Accounts of the Cox-Bergé introduction vary. Mr. Cox has placed it in Paris in 1978; Annabelle d’Huart, a jewelry designer and member of the old Saint Laurent tribe, puts their first meeting in New York a year earlier, when Mr. Cox was a student at Parsons. At the time, Mr. Bergé was involved with Joël Le Bon, who was in charge of the music for the Saint Laurent shows and worked for Interview magazine in Paris.
”I introduced Joël to Madison, they fell in love, and Madison followed Joël to Paris, transferring to Parsons there,” Ms. d’Huart said.
Mr. Bergé got to know Mr. Cox better during a trip they took with her and Mr. Le Bon. to the Aeolian Islands the following summer.
According to Mattia Bonetti, a furniture designer who knew Mr. Cox in Paris in the 1980s, “Madison was first with Joël, then Yves, then finally Pierre.”
After the holiday in the Aeolians, “Madison ascended quickly in the Saint Laurent clan,” Ms. d’Huart said. “Joël no longer measured up and was dropped. The clan was like a tank that rolled over you, then moved on, laughing loudly and shrugging, ‘Who cares?’ Joël died of AIDS, forgotten.”
Mr. Bonetti said that in the beginning, Mr. Cox and Mr. Bergé “saw each other, not in a hidden way, but separate from Yves, to avoid scenes.” Over dinner one night when Mr. Cox had stepped away from the table, Mr. Bonetti said Mr. Bergé asked him, “‘What do I have to do to keep him?’ I told him, ‘You have to give Madison everything, and I don’t mean materially, because otherwise he’s going to leave.’”
Mr. Bergé felt obliged to engage someone else for the garden at Gabriel, because of the tension that using Mr. Cox would have created with Mr. Saint Laurent. The job fell to a Louis Benech, who would later turn his hand to the Tuileries.
“I said to Pierre that I didn’t see the point of my working at Gabriel when he could hire his friend,” Mr. Benech recalled. “‘Too complicated,’” he said. “‘Period.’”
Peter Dunham, a decorator in Los Angeles, met Mr. Cox in Paris during his early years with Mr. Bergé. “Pierre really didn’t allow Madison to have friends,” Mr. Dunham said. “He lived a very controlled, gilded-cage existence.”
Jane Stubbs, an antiquarian bookseller, was commissioned by Mr. Bergé to create a Morocco-theme library for a guest room at Mabrouka. She remembered “arriving in Tangier with Madison and waiting at the luggage carousel. His phone rang. It was Pierre. ‘Where have you been? You were supposed to get in at 5:25.’ It was 5:27.”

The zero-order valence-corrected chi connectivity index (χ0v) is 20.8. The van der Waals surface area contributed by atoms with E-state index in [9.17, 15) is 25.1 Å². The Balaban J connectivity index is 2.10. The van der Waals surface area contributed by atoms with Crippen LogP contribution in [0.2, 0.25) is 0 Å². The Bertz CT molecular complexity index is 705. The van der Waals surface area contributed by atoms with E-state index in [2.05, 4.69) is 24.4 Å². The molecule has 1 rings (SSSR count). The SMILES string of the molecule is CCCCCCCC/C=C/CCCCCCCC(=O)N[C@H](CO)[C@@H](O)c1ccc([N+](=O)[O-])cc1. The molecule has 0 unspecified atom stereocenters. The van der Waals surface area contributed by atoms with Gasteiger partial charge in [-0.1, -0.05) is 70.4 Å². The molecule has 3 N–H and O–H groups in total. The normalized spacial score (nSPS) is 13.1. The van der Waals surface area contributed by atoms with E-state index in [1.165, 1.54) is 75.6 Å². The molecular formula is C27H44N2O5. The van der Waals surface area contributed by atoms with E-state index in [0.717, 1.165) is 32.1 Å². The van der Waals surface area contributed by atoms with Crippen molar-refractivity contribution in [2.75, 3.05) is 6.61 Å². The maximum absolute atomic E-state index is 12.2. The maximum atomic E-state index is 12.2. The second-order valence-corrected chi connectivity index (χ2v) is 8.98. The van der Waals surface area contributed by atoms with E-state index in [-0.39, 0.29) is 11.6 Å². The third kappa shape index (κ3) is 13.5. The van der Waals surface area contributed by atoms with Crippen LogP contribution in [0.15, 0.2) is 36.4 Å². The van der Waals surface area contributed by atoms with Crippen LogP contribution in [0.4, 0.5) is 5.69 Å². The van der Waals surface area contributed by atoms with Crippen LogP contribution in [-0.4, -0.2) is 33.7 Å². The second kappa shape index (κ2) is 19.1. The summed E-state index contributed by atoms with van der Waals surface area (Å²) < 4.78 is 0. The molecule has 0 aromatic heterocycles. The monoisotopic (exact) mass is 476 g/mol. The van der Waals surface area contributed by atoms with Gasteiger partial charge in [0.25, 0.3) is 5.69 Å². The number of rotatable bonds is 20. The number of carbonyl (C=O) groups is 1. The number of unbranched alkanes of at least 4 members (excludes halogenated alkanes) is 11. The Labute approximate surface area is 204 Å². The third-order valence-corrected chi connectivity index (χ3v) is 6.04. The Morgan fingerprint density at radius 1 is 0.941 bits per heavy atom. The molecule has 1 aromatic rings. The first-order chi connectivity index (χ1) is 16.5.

The triangle collapsed during Christmas 1987, when, as Mr. Bergé wrote, Mr. Saint Laurent began hiding tumblers of whiskey from him behind the Jacques Grange taffeta curtains at Gabriel.
Mr. Cox retreated to New York, opening an office and remaking his life with Konstantin Kakanias, an illustrator and artistt. Mr. Bergé took up with Robert Merloz, a young designer he backed with company money. Mr. Merloz’s collection flopped.
Christopher Mason, a musician and social chronicler, said that when Mr. Cox left him, “Pierre was flabbergasted. He couldn’t believe anyone would dare walk out on him.”
Mr. Cox also enjoyed, and was sometimes inconvenienced by, what might be called “amitiés amoureuses” (pararomantic friendships), with Ms. Stubbs and Marian McEvoy, the author of “Glue Gun Decor: How to Dress Up Your Home — from Pillows and Curtains to Sofas and Lampshades.”
Mr. Cox, with a B.F.A. in environmental design and an address book fortified by Mr. Bergé’s, has never lacked business. His clients include Michael Bloomberg, Marella Agnelli, Lauren Santo Domingo and Anne Bass, who let him loose on a thousand acres in Litchfield County, Conn.
At one point Nancy Novogrod, a former magazine editor, expressed interest in hiring Mr. Cox in Litchfield. But the message came back that he had given Ms. Bass an exclusive.
Because of an editing error, an earlier version of this article suggested in one instance that Jaimal Odedra and Pierre Bergé were a couple. Mr. Odedra is the partner of Madison Cox. The earlier version also misstated Konstantin Kakanias’s profession. He is primarily an illustrator and visual artist, not a cartoonist.